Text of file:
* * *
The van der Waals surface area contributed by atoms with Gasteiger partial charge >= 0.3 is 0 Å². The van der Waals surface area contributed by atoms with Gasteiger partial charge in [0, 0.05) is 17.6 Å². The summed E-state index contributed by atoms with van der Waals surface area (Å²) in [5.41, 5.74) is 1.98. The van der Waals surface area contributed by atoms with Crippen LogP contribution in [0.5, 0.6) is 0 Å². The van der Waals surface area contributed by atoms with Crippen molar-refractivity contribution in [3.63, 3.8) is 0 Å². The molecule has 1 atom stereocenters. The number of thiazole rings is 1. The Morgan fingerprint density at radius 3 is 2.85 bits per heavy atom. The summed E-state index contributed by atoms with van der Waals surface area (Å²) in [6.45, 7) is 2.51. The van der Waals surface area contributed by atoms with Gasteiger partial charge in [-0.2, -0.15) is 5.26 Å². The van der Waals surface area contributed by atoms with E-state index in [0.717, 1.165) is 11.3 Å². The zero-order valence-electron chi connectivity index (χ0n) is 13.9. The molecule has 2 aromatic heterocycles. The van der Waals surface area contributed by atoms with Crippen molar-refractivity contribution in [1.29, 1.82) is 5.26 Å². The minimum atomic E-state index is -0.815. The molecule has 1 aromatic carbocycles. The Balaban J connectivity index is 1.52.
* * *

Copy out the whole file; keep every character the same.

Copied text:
The van der Waals surface area contributed by atoms with Gasteiger partial charge >= 0.3 is 0 Å². The van der Waals surface area contributed by atoms with Gasteiger partial charge in [0, 0.05) is 17.6 Å². The summed E-state index contributed by atoms with van der Waals surface area (Å²) in [5.41, 5.74) is 1.98. The van der Waals surface area contributed by atoms with Crippen LogP contribution in [0.5, 0.6) is 0 Å². The van der Waals surface area contributed by atoms with Crippen molar-refractivity contribution in [3.63, 3.8) is 0 Å². The molecule has 1 atom stereocenters. The number of thiazole rings is 1. The Morgan fingerprint density at radius 3 is 2.85 bits per heavy atom. The summed E-state index contributed by atoms with van der Waals surface area (Å²) in [6.45, 7) is 2.51. The van der Waals surface area contributed by atoms with Gasteiger partial charge in [-0.2, -0.15) is 5.26 Å². The van der Waals surface area contributed by atoms with E-state index in [0.717, 1.165) is 11.3 Å². The zero-order valence-electron chi connectivity index (χ0n) is 13.9. The molecule has 2 aromatic heterocycles. The van der Waals surface area contributed by atoms with Crippen molar-refractivity contribution in [1.29, 1.82) is 5.26 Å². The minimum atomic E-state index is -0.815. The molecule has 1 aromatic carbocycles. The Balaban J connectivity index is 1.52.